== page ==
(Update’s at the bottom, so you can skip ahead.)
A corporate member of OpenStack basically threatened Shanley Kane, who had been nominated as an individual that happened to work for a company they apparently consider a competitor – though that’s speculation on my part. (It’s the most obvious motive, but we don’t know what their true motive is.) This member corporation apparently stated that they would block her nomination to the Individual Board, even though they had no ability to, unless she gave them detailed information about her employer’s plans to the organization making threats – basically, conducting corporate espionage in exchange for not interfering with the allegedly independent board election process.
That’s beyond shameful, and blatantly illegal – it’s called attempted blackmail. The fact that the company had the gall to do so speaks to a total lack of ethics and governance at the organization making these threats. As to OpenStack – there is no possible way I could or would support an organization which tolerates members of any sort using threats and intimidation to influence the decision making process. And the fact that any corporate member would feel they could conduct themselves in this way calls into question governance capability and ethics of the OpenStack Foundation itself. A question which must be answered if their legitimacy is to be preserved.
And we have no idea if this is the first time or the fifth time. How many other members have they blackmailed or threatened in order to get the result they want? How many other companies are doing this? This conduct MUST be investigated, to find out just how widespread it is, and how many decisions have been enforced or changed through these unethical means.
Unless I missed a memo, the whole point of the OpenStack Foundation individual board was to provide a body representative of the community, independent from the “Platinum” and “Gold” (sponsoring companies) to prevent undue or excessive influence from companies with more money. This incident would seem to indicate otherwise.
As a result, I have no choice but to recommend and request that all individuals and corporations demand external counsel be hired to investigate this matter, whether or not other decisions have been influenced in this manner, and that all OpenStack Foundation elections and nominations be halted pending the results of the investigation. If this incident is true (and I have no reason to disbelieve Shanley’s statements,) it must be determined how widespread it has been, corrective action must be taken, and the members who have engaged in this conduct must be expelled immediately, permanently, and publicly.
Folks have more or less been making a LOT of baseless accusations and slinging a lot of unjustifiable mud in Shanley’s direction because she has not publicly named the parties involved or said any more about it. First and foremost; this is in the hands of the lawyers. Why? Because there really is and was no choice in the matter. As Shanley has said: she’s cooperating with the OpenStack board as much as she’s able, and continuing to do so. That does not mean publicly naming the parties involved, nor are people entitled to that information.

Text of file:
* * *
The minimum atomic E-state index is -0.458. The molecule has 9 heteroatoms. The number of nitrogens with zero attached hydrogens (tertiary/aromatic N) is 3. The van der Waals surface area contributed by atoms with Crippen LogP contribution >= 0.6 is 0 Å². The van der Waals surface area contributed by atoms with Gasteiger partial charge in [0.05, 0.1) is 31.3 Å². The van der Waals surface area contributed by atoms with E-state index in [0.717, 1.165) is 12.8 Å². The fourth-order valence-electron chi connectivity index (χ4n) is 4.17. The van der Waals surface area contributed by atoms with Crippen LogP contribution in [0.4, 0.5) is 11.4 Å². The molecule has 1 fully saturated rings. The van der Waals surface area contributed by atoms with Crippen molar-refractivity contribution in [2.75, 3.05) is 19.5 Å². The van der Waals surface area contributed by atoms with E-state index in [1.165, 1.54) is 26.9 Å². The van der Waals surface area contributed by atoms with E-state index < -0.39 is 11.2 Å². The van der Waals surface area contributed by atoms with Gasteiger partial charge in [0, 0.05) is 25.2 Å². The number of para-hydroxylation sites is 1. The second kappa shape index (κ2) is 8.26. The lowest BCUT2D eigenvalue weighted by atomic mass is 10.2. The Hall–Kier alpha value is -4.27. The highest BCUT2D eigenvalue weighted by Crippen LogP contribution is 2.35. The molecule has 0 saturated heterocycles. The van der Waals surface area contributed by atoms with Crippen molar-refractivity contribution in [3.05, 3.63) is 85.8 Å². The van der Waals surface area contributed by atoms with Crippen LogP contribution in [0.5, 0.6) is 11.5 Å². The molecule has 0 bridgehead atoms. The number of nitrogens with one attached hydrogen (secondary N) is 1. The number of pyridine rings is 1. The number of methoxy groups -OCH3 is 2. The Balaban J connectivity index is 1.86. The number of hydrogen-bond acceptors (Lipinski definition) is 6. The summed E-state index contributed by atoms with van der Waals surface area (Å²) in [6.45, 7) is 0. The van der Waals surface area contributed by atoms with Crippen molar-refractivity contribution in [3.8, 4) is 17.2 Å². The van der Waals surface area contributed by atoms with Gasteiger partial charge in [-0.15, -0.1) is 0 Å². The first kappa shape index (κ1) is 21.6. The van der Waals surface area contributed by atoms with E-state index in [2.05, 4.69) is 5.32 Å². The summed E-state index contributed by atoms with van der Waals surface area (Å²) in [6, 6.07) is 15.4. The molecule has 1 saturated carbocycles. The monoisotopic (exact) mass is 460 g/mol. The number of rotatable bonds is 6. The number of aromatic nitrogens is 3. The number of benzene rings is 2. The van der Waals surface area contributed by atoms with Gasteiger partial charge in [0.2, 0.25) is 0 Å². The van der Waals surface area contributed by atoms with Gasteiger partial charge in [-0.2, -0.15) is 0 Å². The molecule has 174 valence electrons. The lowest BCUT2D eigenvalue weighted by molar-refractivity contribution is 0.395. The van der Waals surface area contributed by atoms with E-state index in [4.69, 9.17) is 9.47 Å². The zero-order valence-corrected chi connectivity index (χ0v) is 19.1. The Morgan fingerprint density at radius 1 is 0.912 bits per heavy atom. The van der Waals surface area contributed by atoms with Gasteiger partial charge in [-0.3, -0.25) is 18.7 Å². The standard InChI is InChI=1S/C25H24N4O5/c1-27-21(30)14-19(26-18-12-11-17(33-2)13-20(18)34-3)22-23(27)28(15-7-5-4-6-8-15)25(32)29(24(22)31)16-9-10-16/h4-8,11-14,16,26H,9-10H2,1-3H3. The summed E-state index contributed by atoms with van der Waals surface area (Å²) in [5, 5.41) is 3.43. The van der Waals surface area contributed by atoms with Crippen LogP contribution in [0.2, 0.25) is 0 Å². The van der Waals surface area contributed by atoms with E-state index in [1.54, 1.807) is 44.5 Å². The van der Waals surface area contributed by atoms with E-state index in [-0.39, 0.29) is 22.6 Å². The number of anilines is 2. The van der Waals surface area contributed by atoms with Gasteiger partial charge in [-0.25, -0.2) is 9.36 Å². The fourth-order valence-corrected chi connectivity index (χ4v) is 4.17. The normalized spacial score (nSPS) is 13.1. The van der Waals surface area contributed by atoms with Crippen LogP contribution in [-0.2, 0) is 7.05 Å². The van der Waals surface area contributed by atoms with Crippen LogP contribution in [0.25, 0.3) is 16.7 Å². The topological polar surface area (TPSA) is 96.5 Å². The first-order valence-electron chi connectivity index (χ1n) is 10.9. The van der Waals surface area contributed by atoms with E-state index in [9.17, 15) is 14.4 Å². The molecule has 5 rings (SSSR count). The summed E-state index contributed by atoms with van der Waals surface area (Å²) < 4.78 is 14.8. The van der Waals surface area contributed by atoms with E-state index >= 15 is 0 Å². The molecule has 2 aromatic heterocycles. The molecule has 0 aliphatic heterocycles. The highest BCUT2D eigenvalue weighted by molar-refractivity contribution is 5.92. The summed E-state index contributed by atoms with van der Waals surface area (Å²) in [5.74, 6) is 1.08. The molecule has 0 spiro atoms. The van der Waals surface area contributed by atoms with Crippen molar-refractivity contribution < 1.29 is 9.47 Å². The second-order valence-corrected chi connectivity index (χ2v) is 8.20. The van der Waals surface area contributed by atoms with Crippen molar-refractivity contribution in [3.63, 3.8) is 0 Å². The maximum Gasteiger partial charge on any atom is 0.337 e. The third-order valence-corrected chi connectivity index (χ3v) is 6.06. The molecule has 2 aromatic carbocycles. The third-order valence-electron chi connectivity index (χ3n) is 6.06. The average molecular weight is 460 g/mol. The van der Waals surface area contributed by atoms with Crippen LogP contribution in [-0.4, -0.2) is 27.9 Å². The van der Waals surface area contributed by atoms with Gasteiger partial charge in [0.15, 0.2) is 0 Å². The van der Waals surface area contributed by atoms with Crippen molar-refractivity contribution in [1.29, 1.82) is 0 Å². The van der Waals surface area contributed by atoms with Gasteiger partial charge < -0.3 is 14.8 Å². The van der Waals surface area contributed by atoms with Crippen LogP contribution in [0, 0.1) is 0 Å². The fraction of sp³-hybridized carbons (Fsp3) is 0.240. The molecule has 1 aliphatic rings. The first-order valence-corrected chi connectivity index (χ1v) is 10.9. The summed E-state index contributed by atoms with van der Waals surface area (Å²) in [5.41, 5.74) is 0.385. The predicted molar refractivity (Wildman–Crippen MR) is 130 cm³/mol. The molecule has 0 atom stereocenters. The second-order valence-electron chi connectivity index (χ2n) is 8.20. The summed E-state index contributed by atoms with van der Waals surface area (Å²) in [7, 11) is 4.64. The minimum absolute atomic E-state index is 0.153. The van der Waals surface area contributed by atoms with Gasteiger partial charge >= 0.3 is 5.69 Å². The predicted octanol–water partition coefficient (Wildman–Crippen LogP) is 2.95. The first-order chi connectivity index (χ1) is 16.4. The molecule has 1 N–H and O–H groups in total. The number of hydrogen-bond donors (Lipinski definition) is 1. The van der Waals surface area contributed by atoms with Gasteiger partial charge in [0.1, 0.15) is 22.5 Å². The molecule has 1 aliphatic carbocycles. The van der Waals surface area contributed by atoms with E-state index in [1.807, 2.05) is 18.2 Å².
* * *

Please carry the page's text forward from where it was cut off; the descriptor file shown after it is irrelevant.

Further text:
Secondly, frankly, this is not a matter between the accused and Shanley, and never has been. There are four parties – Shanley Kane, the accused, OpenStack, and Shanley’s employer. Why? Because the allegations include a demand for proprietary information from her employer. That’s not a “personal” problem, even when standing for a position as an individual. That’s a corporate espionage problem. The kind of problem where if something gets leaked, stolen, or broken into? It can and will fall back on you if you don’t report it immediately. Forget losing your job – you will not only get sued out of existence, you will probably go to jail too.
Now are you going to tell me that if someone demanded you engage in corporate espionage against your employer, you wouldn’t immediately report it to HR? Hint: I worked at a company where corporate espionage was a real concern and had occurred before. Failing to report it meant you were A) fired immediately B) sued in civil court C) prosecuted criminally when possible D) the company allegedly requesting it got sued E) miscellaneous things like blacklisting to ensure you never work in the industry again. I know of absolutely no company out there that does not follow the same pattern.
So no. Nobody is entitled or owed anything beyond what Shanley has said publicly, and it would be incredibly unethical and irresponsible (and potentially slanderous) for Shanley or anyone else to go around naming names. The matter is under investigation, and in the hands of people who know how to do that the right way – as in lawyers who understand the law. Bashing her and making accusations that it’s “made up” or she’s lying because she’s not saying more is incredibly disrespectful and completely wrong; and the same goes for OpenStack. It would be absolutely unethical of them – and potentially illegal – to release the names of anybody involved until the investigation is completed. And that holds true regardless of the result.
So yes, I absolutely support the course of action OpenStack has taken and I applaud the board for their quick action. However, I am still troubled by the possibility that this is not an isolated incident – I do not know whether or not OpenStack is investigating this aspect; and obviously I will reserve judgment on the actions taken for when those actions are taken, and not before.
So knock the conspiracy theories the hell off and just be patient. Until proven otherwise, I believe that everyone involved is doing their best to resolve this in a fair and ethical manner, and to ensure it does not happen ever again. And there’s nothing more you can ask of them at this point.